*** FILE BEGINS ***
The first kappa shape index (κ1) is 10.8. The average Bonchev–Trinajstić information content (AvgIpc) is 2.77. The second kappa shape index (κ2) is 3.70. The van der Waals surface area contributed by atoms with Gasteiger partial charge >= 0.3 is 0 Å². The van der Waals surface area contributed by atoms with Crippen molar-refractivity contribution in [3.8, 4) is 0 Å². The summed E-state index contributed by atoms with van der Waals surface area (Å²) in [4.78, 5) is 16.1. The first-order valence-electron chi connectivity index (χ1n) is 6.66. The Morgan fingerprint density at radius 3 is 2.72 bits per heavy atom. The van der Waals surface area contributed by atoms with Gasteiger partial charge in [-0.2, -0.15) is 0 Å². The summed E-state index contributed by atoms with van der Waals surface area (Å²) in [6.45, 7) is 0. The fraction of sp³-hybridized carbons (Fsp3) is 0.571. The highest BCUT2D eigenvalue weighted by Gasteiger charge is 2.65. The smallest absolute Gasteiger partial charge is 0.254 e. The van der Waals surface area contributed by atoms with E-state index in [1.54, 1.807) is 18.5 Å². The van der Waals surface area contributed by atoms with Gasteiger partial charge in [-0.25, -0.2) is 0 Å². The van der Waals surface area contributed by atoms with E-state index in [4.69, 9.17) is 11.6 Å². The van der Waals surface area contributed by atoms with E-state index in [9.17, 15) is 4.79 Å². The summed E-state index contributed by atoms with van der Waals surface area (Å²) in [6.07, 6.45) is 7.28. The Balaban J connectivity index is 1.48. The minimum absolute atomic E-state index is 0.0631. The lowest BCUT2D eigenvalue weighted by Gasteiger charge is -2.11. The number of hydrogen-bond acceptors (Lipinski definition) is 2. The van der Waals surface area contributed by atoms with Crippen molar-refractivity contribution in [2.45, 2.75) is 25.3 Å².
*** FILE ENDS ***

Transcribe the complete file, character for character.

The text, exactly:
The first kappa shape index (κ1) is 10.8. The average Bonchev–Trinajstić information content (AvgIpc) is 2.77. The second kappa shape index (κ2) is 3.70. The van der Waals surface area contributed by atoms with Gasteiger partial charge >= 0.3 is 0 Å². The van der Waals surface area contributed by atoms with Crippen molar-refractivity contribution in [3.8, 4) is 0 Å². The summed E-state index contributed by atoms with van der Waals surface area (Å²) in [4.78, 5) is 16.1. The first-order valence-electron chi connectivity index (χ1n) is 6.66. The Morgan fingerprint density at radius 3 is 2.72 bits per heavy atom. The van der Waals surface area contributed by atoms with Gasteiger partial charge in [-0.2, -0.15) is 0 Å². The summed E-state index contributed by atoms with van der Waals surface area (Å²) in [6.45, 7) is 0. The fraction of sp³-hybridized carbons (Fsp3) is 0.571. The highest BCUT2D eigenvalue weighted by Gasteiger charge is 2.65. The smallest absolute Gasteiger partial charge is 0.254 e. The van der Waals surface area contributed by atoms with E-state index in [1.54, 1.807) is 18.5 Å². The van der Waals surface area contributed by atoms with Gasteiger partial charge in [-0.25, -0.2) is 0 Å². The van der Waals surface area contributed by atoms with E-state index in [4.69, 9.17) is 11.6 Å². The van der Waals surface area contributed by atoms with E-state index in [9.17, 15) is 4.79 Å². The summed E-state index contributed by atoms with van der Waals surface area (Å²) in [6.07, 6.45) is 7.28. The Balaban J connectivity index is 1.48. The minimum absolute atomic E-state index is 0.0631. The lowest BCUT2D eigenvalue weighted by Gasteiger charge is -2.11. The number of hydrogen-bond acceptors (Lipinski definition) is 2. The van der Waals surface area contributed by atoms with Crippen molar-refractivity contribution in [2.45, 2.75) is 25.3 Å².